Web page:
To the Editor:—

We read with great interest the report by Patel et al.  on beneficial effects of short-term infusion of vasopressin for severe septic shock. 1The authors reported that for 24 patients with severe septic shock, 4 h infusion of vasopressin spared norepinephrine to maintain mean arterial pressure and improved urine output and creatinine clearance compared with the control group (norepinephrine infusion) in a double-blinded, randomized, controlled fashion. We were impressed with the results showing that low-dose vasopressin therapy may increase survival of septic shock. However, there was no information about the outcome of their patients. To survive from severe septic shock, there may be a need for long-term vasopressin infusion to maintain stable cardiovascular status. Dunser et al.  demonstrates 72-h vasopressin infusion brings about a significant increase in liver enzymes and total bilirubin concentration and a significant decrease in platelet count. 2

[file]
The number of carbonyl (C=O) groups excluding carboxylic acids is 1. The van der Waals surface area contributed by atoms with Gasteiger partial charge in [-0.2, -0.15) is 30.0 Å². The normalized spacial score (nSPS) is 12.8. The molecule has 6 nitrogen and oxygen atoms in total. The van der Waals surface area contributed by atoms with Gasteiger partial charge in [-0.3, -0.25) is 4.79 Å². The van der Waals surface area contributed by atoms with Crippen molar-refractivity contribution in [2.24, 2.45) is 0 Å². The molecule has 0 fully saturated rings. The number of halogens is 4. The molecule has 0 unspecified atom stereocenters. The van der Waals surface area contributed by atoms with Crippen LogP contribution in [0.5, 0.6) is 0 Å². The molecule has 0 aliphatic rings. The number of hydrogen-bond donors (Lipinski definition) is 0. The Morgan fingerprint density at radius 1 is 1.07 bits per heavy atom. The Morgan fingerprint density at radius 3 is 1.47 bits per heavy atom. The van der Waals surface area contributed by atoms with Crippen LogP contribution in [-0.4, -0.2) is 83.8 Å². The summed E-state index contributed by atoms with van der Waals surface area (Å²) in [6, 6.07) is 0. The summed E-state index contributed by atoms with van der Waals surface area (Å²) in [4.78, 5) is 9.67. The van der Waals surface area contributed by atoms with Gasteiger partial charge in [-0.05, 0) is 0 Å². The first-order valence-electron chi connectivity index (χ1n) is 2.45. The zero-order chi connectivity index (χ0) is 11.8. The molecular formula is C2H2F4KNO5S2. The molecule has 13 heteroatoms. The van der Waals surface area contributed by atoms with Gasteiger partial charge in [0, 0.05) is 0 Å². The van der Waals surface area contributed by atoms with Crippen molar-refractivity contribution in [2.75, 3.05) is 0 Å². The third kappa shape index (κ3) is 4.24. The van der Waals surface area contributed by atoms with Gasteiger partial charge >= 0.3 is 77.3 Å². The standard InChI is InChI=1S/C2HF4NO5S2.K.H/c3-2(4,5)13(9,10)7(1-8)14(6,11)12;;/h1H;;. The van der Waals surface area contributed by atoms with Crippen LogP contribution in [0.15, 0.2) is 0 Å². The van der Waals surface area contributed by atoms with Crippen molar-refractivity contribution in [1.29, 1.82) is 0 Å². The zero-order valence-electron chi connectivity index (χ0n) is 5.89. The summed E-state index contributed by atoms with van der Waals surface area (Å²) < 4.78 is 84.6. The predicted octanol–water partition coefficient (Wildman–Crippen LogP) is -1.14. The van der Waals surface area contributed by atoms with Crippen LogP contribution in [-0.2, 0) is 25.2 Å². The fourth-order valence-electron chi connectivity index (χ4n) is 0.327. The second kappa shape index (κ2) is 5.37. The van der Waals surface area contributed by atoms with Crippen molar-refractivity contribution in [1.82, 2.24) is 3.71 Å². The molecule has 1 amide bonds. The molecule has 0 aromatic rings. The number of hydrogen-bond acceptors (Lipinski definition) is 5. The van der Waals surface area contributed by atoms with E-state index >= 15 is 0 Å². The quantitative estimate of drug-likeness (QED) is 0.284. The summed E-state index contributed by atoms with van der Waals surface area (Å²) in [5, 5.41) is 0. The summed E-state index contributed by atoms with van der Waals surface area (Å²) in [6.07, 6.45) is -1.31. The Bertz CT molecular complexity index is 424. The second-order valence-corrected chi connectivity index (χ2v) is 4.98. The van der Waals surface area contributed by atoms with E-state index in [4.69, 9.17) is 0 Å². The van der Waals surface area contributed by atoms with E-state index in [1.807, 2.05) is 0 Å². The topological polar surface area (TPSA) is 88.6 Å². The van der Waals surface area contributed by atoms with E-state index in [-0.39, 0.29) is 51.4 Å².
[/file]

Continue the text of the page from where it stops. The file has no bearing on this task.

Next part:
Patel BM, Chittock DR, Russell JA, Walley KR: Beneficial effects of short-term vasopressin infusion during severe septic shock. A nesthesiology 2002; 96: 576–82
Dunser MW, Mayr AJ, Ulmer H, Ritsch N, Knotzer H, Pajk W, Luckner G, Mutz NJ, Hasibeder WR: The effects of vasopressin on systemic hemodynamics in catecholamine-resistant septic and postcardiotomy shock: a retrospective analysis. Anesth and Analg 2001; 93: 7–13